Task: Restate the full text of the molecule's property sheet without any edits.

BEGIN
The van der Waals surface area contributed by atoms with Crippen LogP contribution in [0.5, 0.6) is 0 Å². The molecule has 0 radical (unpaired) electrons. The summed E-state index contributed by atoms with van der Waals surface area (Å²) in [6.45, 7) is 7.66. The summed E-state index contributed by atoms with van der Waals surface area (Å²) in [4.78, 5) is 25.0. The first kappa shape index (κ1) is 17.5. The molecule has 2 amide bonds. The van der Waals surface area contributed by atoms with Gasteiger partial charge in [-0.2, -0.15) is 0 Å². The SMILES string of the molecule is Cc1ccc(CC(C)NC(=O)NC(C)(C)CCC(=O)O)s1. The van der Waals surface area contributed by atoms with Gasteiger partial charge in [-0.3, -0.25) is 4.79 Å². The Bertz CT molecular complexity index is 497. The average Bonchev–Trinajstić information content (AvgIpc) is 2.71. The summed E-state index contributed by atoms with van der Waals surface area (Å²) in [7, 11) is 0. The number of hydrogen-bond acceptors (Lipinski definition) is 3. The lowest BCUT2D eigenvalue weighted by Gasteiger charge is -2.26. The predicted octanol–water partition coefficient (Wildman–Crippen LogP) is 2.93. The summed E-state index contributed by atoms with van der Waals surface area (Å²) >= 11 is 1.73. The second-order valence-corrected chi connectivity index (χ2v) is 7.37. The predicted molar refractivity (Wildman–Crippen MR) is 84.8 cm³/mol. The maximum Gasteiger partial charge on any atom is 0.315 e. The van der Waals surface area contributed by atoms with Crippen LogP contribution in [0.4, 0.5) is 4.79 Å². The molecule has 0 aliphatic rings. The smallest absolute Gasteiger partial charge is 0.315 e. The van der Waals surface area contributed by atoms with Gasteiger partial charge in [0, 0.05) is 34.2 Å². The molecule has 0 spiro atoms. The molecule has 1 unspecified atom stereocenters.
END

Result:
The van der Waals surface area contributed by atoms with Crippen LogP contribution in [0.5, 0.6) is 0 Å². The molecule has 0 radical (unpaired) electrons. The summed E-state index contributed by atoms with van der Waals surface area (Å²) in [6.45, 7) is 7.66. The summed E-state index contributed by atoms with van der Waals surface area (Å²) in [4.78, 5) is 25.0. The first kappa shape index (κ1) is 17.5. The molecule has 2 amide bonds. The van der Waals surface area contributed by atoms with Gasteiger partial charge in [-0.2, -0.15) is 0 Å². The SMILES string of the molecule is Cc1ccc(CC(C)NC(=O)NC(C)(C)CCC(=O)O)s1. The van der Waals surface area contributed by atoms with Gasteiger partial charge in [-0.3, -0.25) is 4.79 Å². The Bertz CT molecular complexity index is 497. The average Bonchev–Trinajstić information content (AvgIpc) is 2.71. The summed E-state index contributed by atoms with van der Waals surface area (Å²) in [7, 11) is 0. The number of hydrogen-bond acceptors (Lipinski definition) is 3. The lowest BCUT2D eigenvalue weighted by Gasteiger charge is -2.26. The predicted octanol–water partition coefficient (Wildman–Crippen LogP) is 2.93. The summed E-state index contributed by atoms with van der Waals surface area (Å²) >= 11 is 1.73. The second-order valence-corrected chi connectivity index (χ2v) is 7.37. The predicted molar refractivity (Wildman–Crippen MR) is 84.8 cm³/mol. The maximum Gasteiger partial charge on any atom is 0.315 e. The van der Waals surface area contributed by atoms with Crippen LogP contribution in [0.4, 0.5) is 4.79 Å². The molecule has 0 aliphatic rings. The smallest absolute Gasteiger partial charge is 0.315 e. The van der Waals surface area contributed by atoms with Gasteiger partial charge in [0, 0.05) is 34.2 Å². The molecule has 0 spiro atoms. The molecule has 1 unspecified atom stereocenters.